Over the course of the past year, Google has made several changes designed to improve the relevancy of the inbox. Many recipients have reported issues with spam mail and content that just is not pertinent to their interests, all while the few important messages get blocked out and overshadowed by the irrelevant content.
Unfortunately for content publishers, the changes have the potential to negatively affect their campaigns. Earlier this year, for example, Google rolled out the tabbed Gmail inbox, which began routing many messages to a third category designed for “promotional content.” People could still readily access this content, but there is no denying it was a bit more hidden than the conventional inbox that displayed everything to users.
Enter Inbox by Gmail
More recently, Google announced Inbox by Gmail, a new interpretation of the email inbox. Currently in beta, it takes a social media-like approach to the inbox by creating a stream of content. One of the features of Inbox by Gmail is the Bundle feature, which will group similar messages and content with each other. For example, customers may get all of their bills automatically “bundled,” which allows users to quickly swipe away content types they do not want to see or open messages that pique their interests, ClickZ reported. Other common examples listed on Google’s Gmail website includes bundles for promotional messages, purchases and travel plans. People can also create their own bundles to maximize the usability of the inbox.
Although Google’s ultimate goal is to improve the relevancy of content, there is no denying some of these changes make it easy for pertinent email to get swept under the rug accidentally by automated filters. Additionally, Inbox by Google also displays fewer messages on screen at once, instead opting to show more content from each message, which may further hinder findability.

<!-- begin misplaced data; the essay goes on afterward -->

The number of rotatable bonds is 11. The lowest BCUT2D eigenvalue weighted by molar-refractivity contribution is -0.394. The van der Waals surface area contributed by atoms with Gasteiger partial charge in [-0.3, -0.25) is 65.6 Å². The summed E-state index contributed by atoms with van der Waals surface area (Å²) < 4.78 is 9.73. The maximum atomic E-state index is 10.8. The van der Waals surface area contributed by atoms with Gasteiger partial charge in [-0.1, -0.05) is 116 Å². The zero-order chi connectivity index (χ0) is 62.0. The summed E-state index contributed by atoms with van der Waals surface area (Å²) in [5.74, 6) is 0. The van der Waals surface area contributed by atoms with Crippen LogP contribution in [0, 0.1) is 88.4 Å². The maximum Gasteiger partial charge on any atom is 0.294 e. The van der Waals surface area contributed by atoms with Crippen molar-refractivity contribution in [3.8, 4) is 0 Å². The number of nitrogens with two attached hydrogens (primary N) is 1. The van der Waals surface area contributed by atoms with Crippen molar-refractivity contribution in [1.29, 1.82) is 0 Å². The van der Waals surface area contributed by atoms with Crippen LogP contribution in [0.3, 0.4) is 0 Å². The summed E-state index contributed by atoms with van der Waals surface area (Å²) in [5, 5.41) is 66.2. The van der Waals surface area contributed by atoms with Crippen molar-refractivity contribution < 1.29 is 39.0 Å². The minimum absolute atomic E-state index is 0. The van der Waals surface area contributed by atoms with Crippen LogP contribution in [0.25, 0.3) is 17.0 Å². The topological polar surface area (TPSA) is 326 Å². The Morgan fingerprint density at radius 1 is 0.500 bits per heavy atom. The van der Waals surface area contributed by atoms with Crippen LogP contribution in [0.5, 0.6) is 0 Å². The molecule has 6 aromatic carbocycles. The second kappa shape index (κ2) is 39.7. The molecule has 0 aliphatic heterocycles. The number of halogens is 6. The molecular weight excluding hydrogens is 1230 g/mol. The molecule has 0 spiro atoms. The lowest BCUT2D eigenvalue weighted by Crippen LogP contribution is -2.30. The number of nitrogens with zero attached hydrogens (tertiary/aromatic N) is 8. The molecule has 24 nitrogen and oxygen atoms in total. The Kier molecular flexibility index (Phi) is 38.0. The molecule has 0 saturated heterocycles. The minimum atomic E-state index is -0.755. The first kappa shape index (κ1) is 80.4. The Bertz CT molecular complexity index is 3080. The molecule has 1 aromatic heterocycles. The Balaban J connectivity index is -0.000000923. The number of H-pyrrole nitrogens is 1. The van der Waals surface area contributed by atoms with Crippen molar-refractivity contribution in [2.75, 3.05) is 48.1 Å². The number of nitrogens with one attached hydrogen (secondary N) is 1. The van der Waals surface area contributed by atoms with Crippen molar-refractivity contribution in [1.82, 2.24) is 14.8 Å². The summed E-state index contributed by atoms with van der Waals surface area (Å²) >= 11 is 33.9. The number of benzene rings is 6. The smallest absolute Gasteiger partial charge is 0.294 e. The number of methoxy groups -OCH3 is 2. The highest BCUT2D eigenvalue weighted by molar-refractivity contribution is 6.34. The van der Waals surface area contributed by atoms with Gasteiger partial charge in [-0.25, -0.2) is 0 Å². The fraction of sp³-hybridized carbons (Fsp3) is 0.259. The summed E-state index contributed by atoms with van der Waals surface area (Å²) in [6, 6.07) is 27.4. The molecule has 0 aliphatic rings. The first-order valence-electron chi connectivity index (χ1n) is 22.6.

Some newsletters may be promotional in nature, but that does not mean they do not provide value to people. Nonetheless, publishers will need to rethink the way they approach their newsletters once again if they want to continue to get their content in front of consumers’ eyes.
“Bundle will make it harder to break through within the noise of Inbox by neatly categorizing messages by promotional nature,” Jesse Noyes, senior director of content marketing for Kapost, told ClickZ. “Many marketers will try to game this system, much in the way content farms tried to game Google search results, but this is an ultimately doomed strategy. Marketers need to adapt by creating content that offers a fresh look at a trend, ties into the intended audiences concerns and issues, and doesn’t overtly push product.”
Of course, it is worth noting that right now, Inbox by Gmail is only currently being beta tested. The feature set could change, or it could even be scrapped like so many other Google projects and products over the year. However, early reviews by tech publishers such as Extreme Tech have commended the redesign for the usability of the interface, so it may likely be here to stay.
At the end of the day, any publisher that sends email newsletters will need to stay on top of changes to some of the most popular email services, Gmail included. Whether or not it takes off is irrelevant, and publishers do not want to be scrambling to change their email content at the last minute. For now, they should realize the bundle feature is only in beta, but they should also be developing a game plan that will allow them to maximize the use of their content going forward.